The main reason for concern when it comes to Ambien is the behaviors it’s reported to inspire. Researchers have noted cases where people go on drives, make phone calls, perform yard work, or engage in other tasks around the house. Individuals do not realize what they were doing until they come to with no memory of how they arrived at that moment. It’s essentially as though they are asleep up until the point where they snap back to reality.
There are some long-term risks tied to continued Ambien use, including:
- Constant sinus infections
- Acid reflux
- Sleep apnea
- Increased tolerance level
It is a good idea to contact your physician immediately if you find yourself having these spells. While it may be tempting to stop taking Ambien medication immediately, you should first speak with your doctor and follow their recommendations.
If you stop taking Ambien without proper medical supervision, your sleep issues may become worse. That can be a sign that you have developed an Ambien dependency that requires more in-depth treatment from qualified addiction specialists.
How Can I Treat My Ambien Addiction?
The first step in getting past your Ambien addiction is acknowledging the depths of the problem. Once you accept that this isn’t something you can handle on your own, it can be easier for you to fully commit to a treatment program. Don’t fall into the trap of thinking that getting help for your dependency somehow makes you weak. It takes strength to confront the reality of your issue and work toward getting healthy.
If you find yourself having signs of withdrawal when you attempt to wean yourself off Ambien, you may benefit from a medical detox program. There, you have medical professionals looking out for you while you go through the process of withdrawal. They may be able to offer you medications that help with some of the withdrawal symptoms.
Once you are in a better state of mind, you can start thinking about more comprehensive treatment for your Ambien addiction. Below are some of the options you may want to consider as you look for ways to move forward.
- Residential Treatment — Residential treatment programs provide you with 24-7 care as you recover from your Ambien addiction. You live at the facility full-time, eating your meals there and participating in therapy programs several times per day on a structured schedule. It’s a chance to remove yourself from people and situations that contributed to your Ambien abuse.
- Outpatient Treatment — Northbound’s outpatient treatment program offers many of the same benefits of inpatient treatment. You attend therapy sessions that guide you through dealing with your Ambien addiction. You go home each night instead of living at a facility. Outpatient treatment can be a good option for clients who have responsibilities that make it hard for them to enroll in an inpatient treatment program. Attending outpatient treatment is also an option for clients who complete an inpatient stay and want to continue getting help for an Ambien dependency.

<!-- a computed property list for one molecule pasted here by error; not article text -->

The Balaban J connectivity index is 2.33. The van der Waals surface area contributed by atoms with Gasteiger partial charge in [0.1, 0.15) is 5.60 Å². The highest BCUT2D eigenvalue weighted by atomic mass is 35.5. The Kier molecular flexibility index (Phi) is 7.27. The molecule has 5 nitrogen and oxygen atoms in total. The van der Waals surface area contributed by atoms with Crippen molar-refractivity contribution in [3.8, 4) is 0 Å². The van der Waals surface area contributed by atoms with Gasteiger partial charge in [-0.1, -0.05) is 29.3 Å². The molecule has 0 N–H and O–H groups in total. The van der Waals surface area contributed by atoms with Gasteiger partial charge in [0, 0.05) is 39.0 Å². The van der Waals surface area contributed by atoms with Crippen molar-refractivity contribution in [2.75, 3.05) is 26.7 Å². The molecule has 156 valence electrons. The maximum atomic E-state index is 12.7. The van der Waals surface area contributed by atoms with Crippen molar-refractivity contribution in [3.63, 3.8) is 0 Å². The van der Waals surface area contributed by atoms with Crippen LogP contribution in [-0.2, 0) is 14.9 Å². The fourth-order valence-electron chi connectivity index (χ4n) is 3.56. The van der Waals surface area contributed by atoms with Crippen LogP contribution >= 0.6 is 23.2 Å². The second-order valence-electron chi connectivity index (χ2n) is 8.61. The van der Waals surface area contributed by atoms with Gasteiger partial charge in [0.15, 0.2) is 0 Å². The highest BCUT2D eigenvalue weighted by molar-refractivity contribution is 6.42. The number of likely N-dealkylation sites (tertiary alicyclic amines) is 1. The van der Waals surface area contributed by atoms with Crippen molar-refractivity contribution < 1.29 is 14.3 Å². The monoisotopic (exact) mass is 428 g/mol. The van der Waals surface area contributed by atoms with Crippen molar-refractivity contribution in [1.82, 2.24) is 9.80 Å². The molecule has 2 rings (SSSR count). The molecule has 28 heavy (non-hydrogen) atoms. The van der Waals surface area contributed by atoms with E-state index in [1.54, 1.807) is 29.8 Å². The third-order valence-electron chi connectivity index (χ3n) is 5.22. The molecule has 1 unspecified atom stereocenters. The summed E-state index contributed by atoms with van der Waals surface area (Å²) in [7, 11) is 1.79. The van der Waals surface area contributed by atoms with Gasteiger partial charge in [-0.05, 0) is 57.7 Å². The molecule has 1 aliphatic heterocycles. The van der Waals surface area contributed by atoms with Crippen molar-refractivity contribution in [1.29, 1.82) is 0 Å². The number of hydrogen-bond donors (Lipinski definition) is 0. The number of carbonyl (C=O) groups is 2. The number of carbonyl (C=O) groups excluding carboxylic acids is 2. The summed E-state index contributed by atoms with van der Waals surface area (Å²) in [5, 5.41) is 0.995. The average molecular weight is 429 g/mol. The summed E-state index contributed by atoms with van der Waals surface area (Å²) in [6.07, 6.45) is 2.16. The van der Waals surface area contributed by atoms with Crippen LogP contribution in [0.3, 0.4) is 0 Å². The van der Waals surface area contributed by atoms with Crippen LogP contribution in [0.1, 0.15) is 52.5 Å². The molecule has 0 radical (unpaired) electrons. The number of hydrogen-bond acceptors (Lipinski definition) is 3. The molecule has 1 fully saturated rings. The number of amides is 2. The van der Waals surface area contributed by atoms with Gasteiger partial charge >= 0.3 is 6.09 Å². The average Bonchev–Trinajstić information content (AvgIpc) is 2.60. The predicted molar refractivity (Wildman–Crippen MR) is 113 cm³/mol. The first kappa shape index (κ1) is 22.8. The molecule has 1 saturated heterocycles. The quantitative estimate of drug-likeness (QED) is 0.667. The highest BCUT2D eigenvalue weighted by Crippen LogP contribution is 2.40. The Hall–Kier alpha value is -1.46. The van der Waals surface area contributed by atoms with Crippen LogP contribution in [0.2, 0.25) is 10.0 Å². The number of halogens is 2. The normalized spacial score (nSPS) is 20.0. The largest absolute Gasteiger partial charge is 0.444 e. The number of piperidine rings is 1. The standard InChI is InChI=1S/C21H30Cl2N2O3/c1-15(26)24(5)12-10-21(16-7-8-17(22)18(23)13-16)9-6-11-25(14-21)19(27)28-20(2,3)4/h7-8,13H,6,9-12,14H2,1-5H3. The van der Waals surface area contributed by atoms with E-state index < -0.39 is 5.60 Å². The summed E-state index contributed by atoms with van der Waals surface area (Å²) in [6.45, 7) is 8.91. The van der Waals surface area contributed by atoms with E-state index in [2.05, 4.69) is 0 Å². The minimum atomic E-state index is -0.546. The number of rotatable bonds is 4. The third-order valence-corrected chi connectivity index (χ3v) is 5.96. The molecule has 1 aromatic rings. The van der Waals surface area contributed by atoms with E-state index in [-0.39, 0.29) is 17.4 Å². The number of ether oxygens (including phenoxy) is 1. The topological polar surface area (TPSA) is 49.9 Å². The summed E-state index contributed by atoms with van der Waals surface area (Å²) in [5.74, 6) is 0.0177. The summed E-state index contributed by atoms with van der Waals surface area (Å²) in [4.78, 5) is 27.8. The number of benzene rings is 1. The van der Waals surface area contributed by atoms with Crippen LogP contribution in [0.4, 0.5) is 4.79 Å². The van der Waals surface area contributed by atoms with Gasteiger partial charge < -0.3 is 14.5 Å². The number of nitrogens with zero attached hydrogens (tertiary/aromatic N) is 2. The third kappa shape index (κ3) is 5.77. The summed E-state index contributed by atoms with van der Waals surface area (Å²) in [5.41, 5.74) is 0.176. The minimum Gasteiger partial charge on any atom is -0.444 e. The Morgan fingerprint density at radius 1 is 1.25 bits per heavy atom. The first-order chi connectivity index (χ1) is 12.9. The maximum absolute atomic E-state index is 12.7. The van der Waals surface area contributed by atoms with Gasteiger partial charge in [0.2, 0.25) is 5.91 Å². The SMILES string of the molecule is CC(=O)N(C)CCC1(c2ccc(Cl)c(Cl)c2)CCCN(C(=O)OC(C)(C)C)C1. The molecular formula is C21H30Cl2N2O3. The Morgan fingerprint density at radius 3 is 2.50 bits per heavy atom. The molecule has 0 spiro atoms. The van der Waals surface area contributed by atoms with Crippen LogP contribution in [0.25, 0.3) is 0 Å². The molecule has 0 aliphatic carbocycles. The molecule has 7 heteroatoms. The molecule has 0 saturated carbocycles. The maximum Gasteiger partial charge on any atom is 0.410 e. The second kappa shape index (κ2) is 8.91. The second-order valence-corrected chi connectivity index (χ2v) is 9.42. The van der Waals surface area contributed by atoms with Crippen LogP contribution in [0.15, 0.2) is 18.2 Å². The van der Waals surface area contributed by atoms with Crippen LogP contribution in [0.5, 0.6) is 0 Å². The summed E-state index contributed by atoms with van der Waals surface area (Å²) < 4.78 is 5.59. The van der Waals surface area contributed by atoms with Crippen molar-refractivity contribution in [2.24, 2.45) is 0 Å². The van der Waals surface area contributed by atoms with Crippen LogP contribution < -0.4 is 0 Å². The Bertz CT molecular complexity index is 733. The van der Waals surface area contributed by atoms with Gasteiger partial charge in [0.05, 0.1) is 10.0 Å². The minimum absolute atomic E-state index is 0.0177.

Northbound offers clients in our inpatient and outpatient programs the opportunity to participate in various therapy services, including:
What Happens After I Finish Treatment?
Northbound Treatment’s support for its clients doesn’t end when you complete one of our treatment programs. We believe in empowering everyone who comes to us for help. Our Collegebound program assists clients looking to further their education to enroll in school, whether it’s a university or trade school. Northbound’s Careerbound program connects clients with a career counselor who helps them find employment.
Our Recovery Support Services include helping clients form a support network to turn to for the encouragement needed to achieve long-term sobriety. We designed it to offer clients maximum flexibility and support to help achieve long-term recovery.
- 12-Step Meetings
- Sober Living Arrangements
- Family Support
Northbound Treatment Services commits to fully supporting clients in achieving their recovery goals. We understand that it can take more time for some people to overcome their dependency on Ambien and other substances. We are here to cheer on your successes and hold you up when you find yourself struggling to stay sober.
Call Northbound Treatment Services at (888) 978-8649 to learn more about how we can help you or a loved one with an Ambien addiction.
¹American Family Physician. Treatment Options for Insomnia.
⁴National Institute on Drug Abuse. What is the scope of prescription drug misuse?